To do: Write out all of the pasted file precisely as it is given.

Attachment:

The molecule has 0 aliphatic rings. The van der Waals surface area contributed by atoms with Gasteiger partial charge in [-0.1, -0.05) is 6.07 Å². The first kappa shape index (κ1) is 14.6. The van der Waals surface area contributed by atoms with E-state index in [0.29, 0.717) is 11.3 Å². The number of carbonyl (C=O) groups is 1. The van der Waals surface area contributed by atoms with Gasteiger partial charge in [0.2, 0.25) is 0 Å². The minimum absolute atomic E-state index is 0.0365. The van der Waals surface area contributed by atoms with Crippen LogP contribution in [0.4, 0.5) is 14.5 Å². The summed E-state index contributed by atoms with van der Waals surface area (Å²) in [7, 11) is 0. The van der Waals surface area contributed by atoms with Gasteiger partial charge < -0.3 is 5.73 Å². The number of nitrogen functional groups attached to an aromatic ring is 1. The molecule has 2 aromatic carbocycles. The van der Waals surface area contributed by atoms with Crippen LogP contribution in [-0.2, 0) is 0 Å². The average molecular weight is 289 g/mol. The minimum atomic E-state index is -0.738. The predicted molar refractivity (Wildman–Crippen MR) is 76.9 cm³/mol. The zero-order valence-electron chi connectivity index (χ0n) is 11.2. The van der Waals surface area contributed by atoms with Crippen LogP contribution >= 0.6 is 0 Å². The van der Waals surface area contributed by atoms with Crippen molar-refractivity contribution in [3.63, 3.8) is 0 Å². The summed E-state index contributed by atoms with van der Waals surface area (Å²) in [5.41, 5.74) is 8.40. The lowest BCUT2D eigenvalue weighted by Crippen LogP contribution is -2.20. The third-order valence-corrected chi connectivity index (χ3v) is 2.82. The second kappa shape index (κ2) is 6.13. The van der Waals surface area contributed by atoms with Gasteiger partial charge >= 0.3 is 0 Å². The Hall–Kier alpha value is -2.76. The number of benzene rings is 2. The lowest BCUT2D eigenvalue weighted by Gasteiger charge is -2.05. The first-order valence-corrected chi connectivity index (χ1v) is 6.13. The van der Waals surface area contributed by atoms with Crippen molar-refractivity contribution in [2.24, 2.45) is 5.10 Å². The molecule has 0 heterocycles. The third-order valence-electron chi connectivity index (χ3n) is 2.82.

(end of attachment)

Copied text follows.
The molecule has 0 aliphatic rings. The van der Waals surface area contributed by atoms with Gasteiger partial charge in [-0.1, -0.05) is 6.07 Å². The first kappa shape index (κ1) is 14.6. The van der Waals surface area contributed by atoms with E-state index in [0.29, 0.717) is 11.3 Å². The number of carbonyl (C=O) groups is 1. The van der Waals surface area contributed by atoms with Gasteiger partial charge in [0.2, 0.25) is 0 Å². The minimum absolute atomic E-state index is 0.0365. The van der Waals surface area contributed by atoms with Crippen LogP contribution in [0.4, 0.5) is 14.5 Å². The summed E-state index contributed by atoms with van der Waals surface area (Å²) in [7, 11) is 0. The van der Waals surface area contributed by atoms with Gasteiger partial charge < -0.3 is 5.73 Å². The number of nitrogen functional groups attached to an aromatic ring is 1. The molecule has 2 aromatic carbocycles. The van der Waals surface area contributed by atoms with Crippen LogP contribution in [-0.2, 0) is 0 Å². The average molecular weight is 289 g/mol. The minimum atomic E-state index is -0.738. The predicted molar refractivity (Wildman–Crippen MR) is 76.9 cm³/mol. The zero-order valence-electron chi connectivity index (χ0n) is 11.2. The van der Waals surface area contributed by atoms with Crippen LogP contribution >= 0.6 is 0 Å². The van der Waals surface area contributed by atoms with Crippen molar-refractivity contribution in [3.63, 3.8) is 0 Å². The summed E-state index contributed by atoms with van der Waals surface area (Å²) in [5.41, 5.74) is 8.40. The lowest BCUT2D eigenvalue weighted by Crippen LogP contribution is -2.20. The third-order valence-corrected chi connectivity index (χ3v) is 2.82. The second kappa shape index (κ2) is 6.13. The van der Waals surface area contributed by atoms with Gasteiger partial charge >= 0.3 is 0 Å². The Hall–Kier alpha value is -2.76. The number of benzene rings is 2. The lowest BCUT2D eigenvalue weighted by Gasteiger charge is -2.05. The first-order valence-corrected chi connectivity index (χ1v) is 6.13. The van der Waals surface area contributed by atoms with Crippen molar-refractivity contribution in [2.24, 2.45) is 5.10 Å². The molecule has 0 heterocycles. The third-order valence-electron chi connectivity index (χ3n) is 2.82.